Crucially, mucormycosis cannot be transmitted from person to person, so there is no need for people to isolate — unless, of course, they have an ongoing SARS-CoV-2 infection.
Rather, the source of infection is environmental, from airborne spores produced by the fungi.
Fungi growing in water, oxygen cylinders, humidifiers
Some media pundits have concluded that the fungi must be growing in dirty water in hospital oxygen cylinders or humidifiers. However, there is no evidence that this can occur, and mycologists have pointed out that fungi cannot produce spores in fluid.
What is more, the pure oxygen stored in cylinders is likely to be detrimental to the growth of microorganisms of all kinds.
Face masks harbor black fungus
This is a myth. There is no evidence that face masks can harbor the fungi.
Onions are to blame
Another popular theory is that the black mold sometimes seen on onions in refrigerators is Mucorales fungus and, therefore, a potential source of infection.
As we have seen, the species in question are not black. In fact, the black mold found on onions and garlic is usually the fungus Aspergillus niger.
In a 2019 paper, Prof. Richardson and his co-author explain that Mucorales fungi grow on moldy bread, decaying fruit and vegetables, crop debris, soil, compost, and animal excreta.
He points out that they have a high moisture requirement and are unlikely to survive on common building materials, such as wood, painted surfaces, and ceramic tiles. He concludes:
“All of these observations suggest that house residents are not generally exposed to zygomycetes in their home environment, apart from mould-contaminated food items, such as bread and fruit.”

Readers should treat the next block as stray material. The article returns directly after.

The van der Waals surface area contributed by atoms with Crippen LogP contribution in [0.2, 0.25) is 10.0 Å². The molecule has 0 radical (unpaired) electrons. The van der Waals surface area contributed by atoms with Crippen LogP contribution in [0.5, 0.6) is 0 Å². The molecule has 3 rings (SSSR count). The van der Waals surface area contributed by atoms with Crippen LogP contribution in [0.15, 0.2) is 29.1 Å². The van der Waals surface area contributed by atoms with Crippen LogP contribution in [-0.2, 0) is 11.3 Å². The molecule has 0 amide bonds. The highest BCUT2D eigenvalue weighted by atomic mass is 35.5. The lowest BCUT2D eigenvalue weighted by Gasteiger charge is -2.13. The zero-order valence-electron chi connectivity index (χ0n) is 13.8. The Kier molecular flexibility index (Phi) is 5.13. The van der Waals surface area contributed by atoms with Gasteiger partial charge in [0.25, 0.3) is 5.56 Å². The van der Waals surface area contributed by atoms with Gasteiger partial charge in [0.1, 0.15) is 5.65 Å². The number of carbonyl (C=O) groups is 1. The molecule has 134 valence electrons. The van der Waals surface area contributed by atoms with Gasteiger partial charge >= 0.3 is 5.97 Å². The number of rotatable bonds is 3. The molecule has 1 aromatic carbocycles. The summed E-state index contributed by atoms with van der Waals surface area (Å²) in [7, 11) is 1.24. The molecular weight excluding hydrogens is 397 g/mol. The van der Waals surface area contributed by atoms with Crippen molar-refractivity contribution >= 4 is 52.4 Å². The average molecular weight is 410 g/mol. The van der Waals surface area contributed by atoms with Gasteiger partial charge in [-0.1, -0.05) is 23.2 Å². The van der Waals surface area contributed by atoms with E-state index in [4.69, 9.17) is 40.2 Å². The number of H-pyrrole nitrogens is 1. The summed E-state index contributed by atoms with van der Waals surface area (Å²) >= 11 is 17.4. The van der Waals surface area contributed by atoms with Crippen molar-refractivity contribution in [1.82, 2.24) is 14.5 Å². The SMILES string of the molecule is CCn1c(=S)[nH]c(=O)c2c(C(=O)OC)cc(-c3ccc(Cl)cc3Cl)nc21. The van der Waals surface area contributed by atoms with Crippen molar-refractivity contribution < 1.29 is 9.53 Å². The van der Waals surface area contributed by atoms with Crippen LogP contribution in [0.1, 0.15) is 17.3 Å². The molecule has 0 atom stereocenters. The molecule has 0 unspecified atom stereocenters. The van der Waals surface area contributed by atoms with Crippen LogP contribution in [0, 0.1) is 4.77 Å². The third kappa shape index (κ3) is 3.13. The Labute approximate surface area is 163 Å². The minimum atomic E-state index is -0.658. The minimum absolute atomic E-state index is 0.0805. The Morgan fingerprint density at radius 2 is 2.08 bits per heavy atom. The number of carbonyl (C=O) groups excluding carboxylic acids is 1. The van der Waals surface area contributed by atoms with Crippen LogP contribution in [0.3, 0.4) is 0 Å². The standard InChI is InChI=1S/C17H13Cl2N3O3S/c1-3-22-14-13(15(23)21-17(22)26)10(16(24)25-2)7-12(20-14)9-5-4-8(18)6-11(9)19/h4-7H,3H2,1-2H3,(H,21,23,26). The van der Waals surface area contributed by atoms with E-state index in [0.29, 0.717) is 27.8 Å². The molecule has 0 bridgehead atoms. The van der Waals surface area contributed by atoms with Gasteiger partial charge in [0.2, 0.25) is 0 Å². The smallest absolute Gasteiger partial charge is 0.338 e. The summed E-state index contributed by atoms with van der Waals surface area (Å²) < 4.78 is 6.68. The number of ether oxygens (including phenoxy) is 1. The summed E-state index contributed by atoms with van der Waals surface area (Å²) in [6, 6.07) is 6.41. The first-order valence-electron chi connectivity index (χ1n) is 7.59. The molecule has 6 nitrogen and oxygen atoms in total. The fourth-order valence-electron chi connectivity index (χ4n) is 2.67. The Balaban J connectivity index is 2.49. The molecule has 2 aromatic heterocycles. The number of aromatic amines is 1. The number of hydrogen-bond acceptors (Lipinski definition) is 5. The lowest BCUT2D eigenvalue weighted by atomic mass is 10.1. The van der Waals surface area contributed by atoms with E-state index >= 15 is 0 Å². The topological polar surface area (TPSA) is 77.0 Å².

Published evidence points to several potential sources of the infection in hospitals, but it does not mention oxygen tanks, humidifiers, or face masks.
A 2009 review of research into hospital outbreaks identifies ventilation systems, wooden tongue depressors, adhesive bandages, and ostomy bags as other possible sources of infection.
Pathologists at the University of Kentucky in Lexington
They also highlight the importance of infection through the skin, for example via burns, catheter insertion sites, needlestick injuries, insect bites, and stings.
A video doing the rounds on social media proposes that a concoction of mustard oil, potash alum, rock salt, and turmeric can cure mucormycosis.
In reality, the only proven treatments are surgery to remove necrotic tissue, and the antifungal amphotericin B. However, India now faces severe shortages of the drug.
Just as importantly, doctors are advised to address the underlying causes of impaired immunity, especially poorly managed diabetes and overzealous use of corticosteroids.
In their recent review, Dr. Singh and his colleagues conclude:
“An unholy trinity of diabetes, rampant use of corticosteroid in a background of COVID-19 appears to increase mucormycosis. All efforts should be made to maintain optimal glucose and only judicious use of corticosteroids in patients with COVID-19.”